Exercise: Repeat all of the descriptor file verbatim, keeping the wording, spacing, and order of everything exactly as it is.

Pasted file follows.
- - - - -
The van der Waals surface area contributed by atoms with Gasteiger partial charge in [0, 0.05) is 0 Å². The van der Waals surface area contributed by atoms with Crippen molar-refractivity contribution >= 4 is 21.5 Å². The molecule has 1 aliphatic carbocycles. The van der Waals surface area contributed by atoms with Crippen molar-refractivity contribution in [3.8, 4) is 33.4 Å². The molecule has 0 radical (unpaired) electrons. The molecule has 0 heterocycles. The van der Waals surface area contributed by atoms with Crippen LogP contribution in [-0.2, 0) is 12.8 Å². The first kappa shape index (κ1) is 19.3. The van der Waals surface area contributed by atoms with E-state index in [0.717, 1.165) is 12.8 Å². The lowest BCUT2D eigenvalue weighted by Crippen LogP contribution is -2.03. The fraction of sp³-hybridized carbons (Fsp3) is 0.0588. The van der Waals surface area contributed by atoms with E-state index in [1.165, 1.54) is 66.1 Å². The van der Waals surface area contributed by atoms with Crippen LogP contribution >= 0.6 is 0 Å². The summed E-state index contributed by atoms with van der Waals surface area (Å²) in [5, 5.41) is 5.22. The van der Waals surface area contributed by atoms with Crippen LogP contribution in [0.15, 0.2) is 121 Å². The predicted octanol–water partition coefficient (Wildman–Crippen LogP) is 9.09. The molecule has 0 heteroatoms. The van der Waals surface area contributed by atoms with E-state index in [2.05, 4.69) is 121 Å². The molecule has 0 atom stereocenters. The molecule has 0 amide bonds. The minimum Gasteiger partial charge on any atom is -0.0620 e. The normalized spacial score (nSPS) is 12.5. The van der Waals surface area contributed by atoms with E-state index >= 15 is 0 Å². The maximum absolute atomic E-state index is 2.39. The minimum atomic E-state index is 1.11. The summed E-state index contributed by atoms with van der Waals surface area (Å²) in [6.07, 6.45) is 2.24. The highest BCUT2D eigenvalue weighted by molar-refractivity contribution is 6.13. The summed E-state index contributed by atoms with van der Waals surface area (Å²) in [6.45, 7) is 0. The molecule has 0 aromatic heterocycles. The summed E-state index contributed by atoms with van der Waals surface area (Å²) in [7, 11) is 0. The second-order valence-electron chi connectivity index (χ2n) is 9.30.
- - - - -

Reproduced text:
The van der Waals surface area contributed by atoms with Gasteiger partial charge in [0, 0.05) is 0 Å². The van der Waals surface area contributed by atoms with Crippen molar-refractivity contribution >= 4 is 21.5 Å². The molecule has 1 aliphatic carbocycles. The van der Waals surface area contributed by atoms with Crippen molar-refractivity contribution in [3.8, 4) is 33.4 Å². The molecule has 0 radical (unpaired) electrons. The molecule has 0 heterocycles. The van der Waals surface area contributed by atoms with Crippen LogP contribution in [-0.2, 0) is 12.8 Å². The first kappa shape index (κ1) is 19.3. The van der Waals surface area contributed by atoms with E-state index in [0.717, 1.165) is 12.8 Å². The lowest BCUT2D eigenvalue weighted by Crippen LogP contribution is -2.03. The fraction of sp³-hybridized carbons (Fsp3) is 0.0588. The van der Waals surface area contributed by atoms with E-state index in [1.165, 1.54) is 66.1 Å². The van der Waals surface area contributed by atoms with Crippen LogP contribution >= 0.6 is 0 Å². The summed E-state index contributed by atoms with van der Waals surface area (Å²) in [5, 5.41) is 5.22. The van der Waals surface area contributed by atoms with Crippen LogP contribution in [0.15, 0.2) is 121 Å². The predicted octanol–water partition coefficient (Wildman–Crippen LogP) is 9.09. The molecule has 0 heteroatoms. The van der Waals surface area contributed by atoms with E-state index in [2.05, 4.69) is 121 Å². The molecule has 0 atom stereocenters. The molecule has 0 amide bonds. The minimum Gasteiger partial charge on any atom is -0.0620 e. The normalized spacial score (nSPS) is 12.5. The van der Waals surface area contributed by atoms with E-state index >= 15 is 0 Å². The maximum absolute atomic E-state index is 2.39. The minimum atomic E-state index is 1.11. The summed E-state index contributed by atoms with van der Waals surface area (Å²) in [6.07, 6.45) is 2.24. The highest BCUT2D eigenvalue weighted by molar-refractivity contribution is 6.13. The summed E-state index contributed by atoms with van der Waals surface area (Å²) in [6.45, 7) is 0. The molecule has 0 aromatic heterocycles. The summed E-state index contributed by atoms with van der Waals surface area (Å²) in [7, 11) is 0. The second-order valence-electron chi connectivity index (χ2n) is 9.30.